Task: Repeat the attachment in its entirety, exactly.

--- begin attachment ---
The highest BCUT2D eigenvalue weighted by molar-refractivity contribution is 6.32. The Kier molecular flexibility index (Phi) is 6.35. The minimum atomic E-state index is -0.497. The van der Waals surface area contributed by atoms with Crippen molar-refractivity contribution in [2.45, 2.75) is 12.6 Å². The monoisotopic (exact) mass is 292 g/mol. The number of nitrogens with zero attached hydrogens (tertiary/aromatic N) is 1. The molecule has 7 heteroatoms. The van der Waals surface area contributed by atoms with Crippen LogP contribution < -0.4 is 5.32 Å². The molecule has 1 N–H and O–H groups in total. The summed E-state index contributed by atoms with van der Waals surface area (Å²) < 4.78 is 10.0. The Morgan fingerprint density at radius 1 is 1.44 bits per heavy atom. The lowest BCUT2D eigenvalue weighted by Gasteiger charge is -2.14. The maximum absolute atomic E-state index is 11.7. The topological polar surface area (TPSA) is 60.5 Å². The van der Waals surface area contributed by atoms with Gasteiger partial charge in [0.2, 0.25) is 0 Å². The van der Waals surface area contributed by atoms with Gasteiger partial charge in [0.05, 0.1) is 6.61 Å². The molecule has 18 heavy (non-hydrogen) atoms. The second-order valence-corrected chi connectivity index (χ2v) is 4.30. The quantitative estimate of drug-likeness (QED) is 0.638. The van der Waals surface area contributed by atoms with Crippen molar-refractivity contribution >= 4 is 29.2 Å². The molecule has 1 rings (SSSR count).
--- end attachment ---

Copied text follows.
The highest BCUT2D eigenvalue weighted by molar-refractivity contribution is 6.32. The Kier molecular flexibility index (Phi) is 6.35. The minimum atomic E-state index is -0.497. The van der Waals surface area contributed by atoms with Crippen molar-refractivity contribution in [2.45, 2.75) is 12.6 Å². The monoisotopic (exact) mass is 292 g/mol. The number of nitrogens with zero attached hydrogens (tertiary/aromatic N) is 1. The molecule has 7 heteroatoms. The van der Waals surface area contributed by atoms with Crippen LogP contribution < -0.4 is 5.32 Å². The molecule has 1 N–H and O–H groups in total. The summed E-state index contributed by atoms with van der Waals surface area (Å²) < 4.78 is 10.0. The Morgan fingerprint density at radius 1 is 1.44 bits per heavy atom. The lowest BCUT2D eigenvalue weighted by Gasteiger charge is -2.14. The maximum absolute atomic E-state index is 11.7. The topological polar surface area (TPSA) is 60.5 Å². The van der Waals surface area contributed by atoms with Gasteiger partial charge in [0.2, 0.25) is 0 Å². The van der Waals surface area contributed by atoms with Gasteiger partial charge in [0.05, 0.1) is 6.61 Å². The molecule has 18 heavy (non-hydrogen) atoms. The second-order valence-corrected chi connectivity index (χ2v) is 4.30. The quantitative estimate of drug-likeness (QED) is 0.638. The van der Waals surface area contributed by atoms with Crippen molar-refractivity contribution >= 4 is 29.2 Å². The molecule has 1 rings (SSSR count).